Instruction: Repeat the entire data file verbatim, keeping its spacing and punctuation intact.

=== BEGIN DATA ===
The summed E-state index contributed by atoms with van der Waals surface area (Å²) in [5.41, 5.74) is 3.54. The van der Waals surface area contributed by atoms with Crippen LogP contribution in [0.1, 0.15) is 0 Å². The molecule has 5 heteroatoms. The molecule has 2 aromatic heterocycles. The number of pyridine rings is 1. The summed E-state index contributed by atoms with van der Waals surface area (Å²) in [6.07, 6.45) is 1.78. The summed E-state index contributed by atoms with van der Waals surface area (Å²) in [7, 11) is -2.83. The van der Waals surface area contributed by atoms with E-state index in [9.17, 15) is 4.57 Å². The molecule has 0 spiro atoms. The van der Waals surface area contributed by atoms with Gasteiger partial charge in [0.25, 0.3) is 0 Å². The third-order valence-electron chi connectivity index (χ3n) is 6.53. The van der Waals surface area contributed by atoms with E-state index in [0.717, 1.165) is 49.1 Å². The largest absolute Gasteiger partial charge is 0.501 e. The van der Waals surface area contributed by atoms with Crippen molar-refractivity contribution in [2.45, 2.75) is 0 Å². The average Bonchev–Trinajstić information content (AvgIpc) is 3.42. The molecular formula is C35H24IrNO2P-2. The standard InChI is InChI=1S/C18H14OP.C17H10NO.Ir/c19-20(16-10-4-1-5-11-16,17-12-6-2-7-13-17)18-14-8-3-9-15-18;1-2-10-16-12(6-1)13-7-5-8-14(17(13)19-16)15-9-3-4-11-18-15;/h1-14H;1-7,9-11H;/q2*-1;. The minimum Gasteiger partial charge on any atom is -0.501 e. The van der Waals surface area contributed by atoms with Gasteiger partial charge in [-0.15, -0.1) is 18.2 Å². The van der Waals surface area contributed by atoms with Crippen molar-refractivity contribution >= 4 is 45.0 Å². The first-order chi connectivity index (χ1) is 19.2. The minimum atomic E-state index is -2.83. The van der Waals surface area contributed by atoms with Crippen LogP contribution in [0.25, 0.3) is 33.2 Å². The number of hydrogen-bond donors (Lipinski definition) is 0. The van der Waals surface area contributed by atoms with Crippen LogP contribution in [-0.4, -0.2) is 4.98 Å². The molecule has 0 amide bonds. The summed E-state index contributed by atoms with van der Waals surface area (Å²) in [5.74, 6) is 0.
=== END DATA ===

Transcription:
The summed E-state index contributed by atoms with van der Waals surface area (Å²) in [5.41, 5.74) is 3.54. The van der Waals surface area contributed by atoms with Crippen LogP contribution in [0.1, 0.15) is 0 Å². The molecule has 5 heteroatoms. The molecule has 2 aromatic heterocycles. The number of pyridine rings is 1. The summed E-state index contributed by atoms with van der Waals surface area (Å²) in [6.07, 6.45) is 1.78. The summed E-state index contributed by atoms with van der Waals surface area (Å²) in [7, 11) is -2.83. The van der Waals surface area contributed by atoms with E-state index in [9.17, 15) is 4.57 Å². The molecule has 0 spiro atoms. The van der Waals surface area contributed by atoms with Gasteiger partial charge in [0.25, 0.3) is 0 Å². The third-order valence-electron chi connectivity index (χ3n) is 6.53. The van der Waals surface area contributed by atoms with E-state index in [0.717, 1.165) is 49.1 Å². The largest absolute Gasteiger partial charge is 0.501 e. The van der Waals surface area contributed by atoms with Crippen molar-refractivity contribution in [2.45, 2.75) is 0 Å². The average Bonchev–Trinajstić information content (AvgIpc) is 3.42. The molecular formula is C35H24IrNO2P-2. The standard InChI is InChI=1S/C18H14OP.C17H10NO.Ir/c19-20(16-10-4-1-5-11-16,17-12-6-2-7-13-17)18-14-8-3-9-15-18;1-2-10-16-12(6-1)13-7-5-8-14(17(13)19-16)15-9-3-4-11-18-15;/h1-14H;1-7,9-11H;/q2*-1;. The minimum Gasteiger partial charge on any atom is -0.501 e. The van der Waals surface area contributed by atoms with Gasteiger partial charge in [-0.15, -0.1) is 18.2 Å². The van der Waals surface area contributed by atoms with Crippen molar-refractivity contribution >= 4 is 45.0 Å². The first-order chi connectivity index (χ1) is 19.2. The minimum atomic E-state index is -2.83. The van der Waals surface area contributed by atoms with Crippen LogP contribution in [0.25, 0.3) is 33.2 Å². The number of hydrogen-bond donors (Lipinski definition) is 0. The van der Waals surface area contributed by atoms with Crippen LogP contribution in [-0.4, -0.2) is 4.98 Å². The molecule has 0 amide bonds. The summed E-state index contributed by atoms with van der Waals surface area (Å²) in [5.74, 6) is 0.